Chris Barber Concert Films
Live From London
Dr. John & Chris Barber
Runtime: 55 minLive From London presents legendary musician Dr. John and the Chris Barber Jazz And Blues Band performing at the famous Marquee Club as part of the club’s 25th anniversary celebrations. His distinctive voice, songwriting talents and musicianship have earned Dr. John five Grammy Awards and booked his place in the Rock And Roll Hall of Fame. This wonderfully upbeat and energetic performance includes the classic tracks New Stack-A-Lee, Little Liza Jane, Memories Of Smiley and many more.
Adventures in the Kingdom of Swing
Runtime: 1 hr 2 minThis biography of musical legend Benny Goodman contains testimonials from various contemporaries and scholars, and offers several clips of the man in performance. Nearly two-dozen songs can be heard including "California, Here I Come," "A Fine Romance," "Why Don't You Do Right," "I've Got a Heart Full of Music," and "Bugle Cal Rag."
Live in France 1961: Antibes Jazz Festival
Runtime: 1 hr 28 minBy 1961 Ray Charles had established himself at the forefront of popular music. He had several R&B hit singles on Atlantic Records in the fifties and crossed over into the mainstream with his hit “What’d I Say” in 1959. He then moved from Atlantic Records to ABC and had further success throughout the sixties. The concert was filmed at the Antibes Jazz Festival in July of 1961 when Ray Charles was at the peak of his powers.
Legends in Concert
Runtime: 43 minJazz Legends - Duke Ellington and His Orchestra (1929-1943) by Duke Ellington, includes a series of short films made in Hollywood featuring Ellington performing his biggest hits: Black And Tan (1929) directed by Dudley Murphy; Check and Double Check (1930) directed by Melville Brown; Symphony in Black (1934) directed by Fred Waller; Paramount Pictoral No.889 (1937); The Hit Parade of 1937; and RKO Jamboree No.7 (1943) directed by Jay Bonafield. .
Live On the Queen Mary
Runtime: 1 hr 24 minIn 2013, a dream came true for Hugh Laurie when he took to the stage in the magnificent Art Deco surroundings of the famous liner Queen Mary, now moored permanently at Longbeach, California. The show combines tracks from both of his hugely successful blues albums, "Let Them Talk" from 2011 (UK #2) and the recently released "Didn't It Rain" (UK #3), along with other musical gems. Hugh Laurie leads on vocals, piano and guitar and is supported by the Copper Bottom Blues Band, a fantastic group of musicians and singers. His engaging personality and skilful playing make for a perfect evening of sublime blues in a wonderfully intimate setting.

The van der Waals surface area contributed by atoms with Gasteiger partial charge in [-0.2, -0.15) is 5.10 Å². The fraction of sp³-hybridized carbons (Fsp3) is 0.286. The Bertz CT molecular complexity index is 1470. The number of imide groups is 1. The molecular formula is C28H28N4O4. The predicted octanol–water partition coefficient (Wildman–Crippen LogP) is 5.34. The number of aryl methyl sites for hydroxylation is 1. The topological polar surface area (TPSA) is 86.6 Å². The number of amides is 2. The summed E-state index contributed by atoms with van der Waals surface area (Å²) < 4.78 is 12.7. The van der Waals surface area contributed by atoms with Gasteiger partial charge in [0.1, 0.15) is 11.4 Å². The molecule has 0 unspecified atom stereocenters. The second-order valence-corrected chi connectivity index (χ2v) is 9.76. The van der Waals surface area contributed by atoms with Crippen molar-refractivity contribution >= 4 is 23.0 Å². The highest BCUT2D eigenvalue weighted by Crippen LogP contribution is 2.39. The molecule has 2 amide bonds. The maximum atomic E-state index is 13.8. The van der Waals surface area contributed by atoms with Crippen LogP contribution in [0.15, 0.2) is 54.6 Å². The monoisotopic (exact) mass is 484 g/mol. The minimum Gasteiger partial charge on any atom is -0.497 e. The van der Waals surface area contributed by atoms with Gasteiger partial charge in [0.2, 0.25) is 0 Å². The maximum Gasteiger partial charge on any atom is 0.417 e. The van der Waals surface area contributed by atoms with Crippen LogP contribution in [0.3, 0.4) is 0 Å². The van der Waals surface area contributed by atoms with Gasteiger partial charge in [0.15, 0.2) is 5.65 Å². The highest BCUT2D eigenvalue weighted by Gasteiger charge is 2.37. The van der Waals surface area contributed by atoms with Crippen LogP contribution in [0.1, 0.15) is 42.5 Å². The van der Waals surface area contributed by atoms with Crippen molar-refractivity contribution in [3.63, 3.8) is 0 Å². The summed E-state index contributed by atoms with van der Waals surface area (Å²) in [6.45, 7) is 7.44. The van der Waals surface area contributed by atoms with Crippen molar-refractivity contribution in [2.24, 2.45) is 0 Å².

A Man and His Music: Part III
Runtime: 52 minFor his 1960s television special, Frank Sinatra organized the show around the loose theme of "rhythm," and chose for his exploration two artists of impeccable credentials: the scat stylings and jazz-influenced delivery of Ella Fitzgerald and the quiet Latin groove of Brazilian bossa nova legend Antonio Carlos Jobim. The program combines beautiful ballads ("Ol' Man River," "Put Your Dreams Away") with brassy up-tempo tunes ("Day In, Day Out," "Get Me to the Church on Time"), though one medley includes some forgivable but hardly memorable attempts at contemporary pop, mixing snatches of "How High the Moon" with "Up, Up and Away," "Don't Cry Joe" with "Ode to Billy Joe." The show slows for a relaxed medley with Jobim, who accompanies a lounging, cigarette-smoking Sinatra with guitar and whispering backing vocals while the Voice drops his volume to an intimate conversational tone for "Change Partners," "I Concentrate on You," and Jobim's own "The Girl from Ipanema." Ella duets with Sinatra on two medleys (contributing a fabulous scat rendition of "Stomping at the Savoy"), solos on "Body and Soul," "It's All Right with Me" and "Don't Be That Way," and finally the two burn up the program with one final duet, a high octane, show-stopping performance of "The Lady Is a Tramp," with Nelson Riddle's orchestra driving the brass to keep up.